Summer camp is a win-win situation for families. It gives parents the child-free time they need to work or care for younger children, while keeping their older children occupied with fun activities. The only disadvantage is the cost. According to the American Camp Association, the average cost of a week of day camp is $304.
If you are looking for a more budget-friendly way to achieve the same benefits that a day camp provides, you might want to consider a progressive neighborhood camp. Other than camp supplies, the only cost for a neighborhood progressive camp is the parents’ time each day.
The parent counselors take turns providing one hour of structured entertainment in the form of games, crafts, and other activities. When the hour is up, the children move onto the next house, leaving that parent the rest of the time to do their work child free.
How it works: Choose the number of participants based on the number of children and their ages. The number of families, not the number of children, will determine how long your camp is each day. For example, if you have five families, your camp is five hours long. After a parent counselor finishes her hour, she can help the kids move to the next house.
Planning: Choose the activities that you will include in your camp. Some suggestions include outdoor games, arts and crafts, music and dance, gardening, cooking and baking, science projects, storytime, and of course, lunchtime. Other options include teaching a new skill like how to sew on a button or inviting a guest speaker. If your group is small, you might also consider a field trip.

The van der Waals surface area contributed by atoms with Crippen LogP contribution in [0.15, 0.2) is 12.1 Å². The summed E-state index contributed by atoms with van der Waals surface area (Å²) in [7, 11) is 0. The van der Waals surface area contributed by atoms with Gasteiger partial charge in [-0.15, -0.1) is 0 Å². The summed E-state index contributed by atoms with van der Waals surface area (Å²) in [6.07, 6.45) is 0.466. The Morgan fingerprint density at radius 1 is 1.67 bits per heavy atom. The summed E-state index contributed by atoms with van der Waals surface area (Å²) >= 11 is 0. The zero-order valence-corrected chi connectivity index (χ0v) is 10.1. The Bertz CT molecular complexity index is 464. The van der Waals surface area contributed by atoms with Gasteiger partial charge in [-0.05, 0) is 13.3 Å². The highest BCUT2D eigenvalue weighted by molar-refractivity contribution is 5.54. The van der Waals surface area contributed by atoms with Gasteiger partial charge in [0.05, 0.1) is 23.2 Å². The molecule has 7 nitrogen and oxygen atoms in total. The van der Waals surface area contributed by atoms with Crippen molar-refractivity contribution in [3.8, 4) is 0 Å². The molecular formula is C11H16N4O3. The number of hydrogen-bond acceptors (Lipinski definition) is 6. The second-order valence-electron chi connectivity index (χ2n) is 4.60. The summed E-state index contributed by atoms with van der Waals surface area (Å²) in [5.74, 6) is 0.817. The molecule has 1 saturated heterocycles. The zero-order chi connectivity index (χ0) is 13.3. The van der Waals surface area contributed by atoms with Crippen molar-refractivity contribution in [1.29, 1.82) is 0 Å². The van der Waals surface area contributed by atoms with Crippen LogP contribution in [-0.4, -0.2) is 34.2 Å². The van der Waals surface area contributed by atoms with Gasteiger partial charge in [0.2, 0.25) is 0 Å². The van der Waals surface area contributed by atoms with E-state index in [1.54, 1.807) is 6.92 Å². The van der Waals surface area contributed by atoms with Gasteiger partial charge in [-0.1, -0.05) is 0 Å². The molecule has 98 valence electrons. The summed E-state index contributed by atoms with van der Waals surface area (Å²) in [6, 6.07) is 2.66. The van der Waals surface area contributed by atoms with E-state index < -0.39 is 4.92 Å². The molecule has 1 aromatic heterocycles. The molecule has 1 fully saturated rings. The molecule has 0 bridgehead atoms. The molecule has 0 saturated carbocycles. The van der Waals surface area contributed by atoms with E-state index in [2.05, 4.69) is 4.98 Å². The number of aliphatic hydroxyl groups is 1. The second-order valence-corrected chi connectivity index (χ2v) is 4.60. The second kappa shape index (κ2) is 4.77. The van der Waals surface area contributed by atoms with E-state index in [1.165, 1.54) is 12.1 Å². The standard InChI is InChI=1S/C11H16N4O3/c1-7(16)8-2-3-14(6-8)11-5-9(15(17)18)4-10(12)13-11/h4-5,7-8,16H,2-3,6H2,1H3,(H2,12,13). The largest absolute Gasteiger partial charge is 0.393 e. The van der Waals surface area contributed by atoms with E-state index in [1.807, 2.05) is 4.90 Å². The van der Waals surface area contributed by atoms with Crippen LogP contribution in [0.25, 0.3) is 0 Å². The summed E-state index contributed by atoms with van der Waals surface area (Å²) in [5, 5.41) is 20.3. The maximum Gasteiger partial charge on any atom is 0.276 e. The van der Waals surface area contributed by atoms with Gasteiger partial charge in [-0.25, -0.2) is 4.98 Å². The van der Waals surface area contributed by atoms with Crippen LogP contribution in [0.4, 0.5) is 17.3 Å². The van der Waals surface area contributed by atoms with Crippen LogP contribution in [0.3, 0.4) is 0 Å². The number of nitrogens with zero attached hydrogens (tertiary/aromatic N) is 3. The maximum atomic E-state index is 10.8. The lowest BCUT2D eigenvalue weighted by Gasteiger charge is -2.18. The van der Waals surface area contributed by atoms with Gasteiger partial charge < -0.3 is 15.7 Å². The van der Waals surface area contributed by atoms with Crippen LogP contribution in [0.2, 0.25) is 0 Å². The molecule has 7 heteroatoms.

Parent camp counselors can choose which activity they host based on their skill level or tolerance for mess. Using a daily theme for your camp will help to tie the activities together. Theme ideas include Pajama Day, Beach Party, Superhero, Patriotic, Decades Day, Sports Jersey Day, and Wacky Wednesday. Work as a group to determine a budget after factoring the number of children and the supplies needed for each activity. An example itinerary for a Wild West theme can be found below.
Keep the costs down: Find craft supplies online at Oriental Trading, which is a goldmine for inexpensive crafts and prizes. Instead of serving lunch for a large group, consider having each child bring a sack lunch.
If you plan to send the kids home with a trinket each day, consider something reusable like relay race water bottles from the dollar store. Other inexpensive ideas include a DVD of the music video they made or an egg carton full of the seedlings they planted.
Putting it all together: All the children will meet at the first house at the start of camp. The camp counselor should be prepared to start the activity as soon as the kids arrive to his or her home. Each session should end 5-10 minutes before the next hour so the counselor can walk the kids to the next house. At the end of the day, parents will pick up their child at the last house.
Capture the memories: Take a lot of pictures of the kids doing each activity at camp. You can find inexpensive photo booth printouts online and on Etsy or candid snapshots of the kids in action. Make a slideshow of the photos to share with the campers on the last day and give everyone a copy.
The best thing about a progressive day camp is that you can host a weekly camp or just one day each week for the whole summer. Unlike other camps, these parents will be a part of their child’s camp experience, an advantage that is priceless. ■
Example Progressive Camp
Today’s Theme: Wild West
Arts & Crafts at Smith House
Make marshmallow shooters
Cooking and Baking at Yu House
Make homemade ice cream
Outdoor games at Johnson House
Play horseshoes, water gun shooting gallery, rope the horse, sack races
Noon- 1 p.m.
Lunch and Storytime at Brown House
Serving wagon wheel pasta, pigs in a blanket, and homemade ice cream
Book: Cowboy Camp by Tammi Sauer
Music and Dance at O’Malley House
Learning to square dance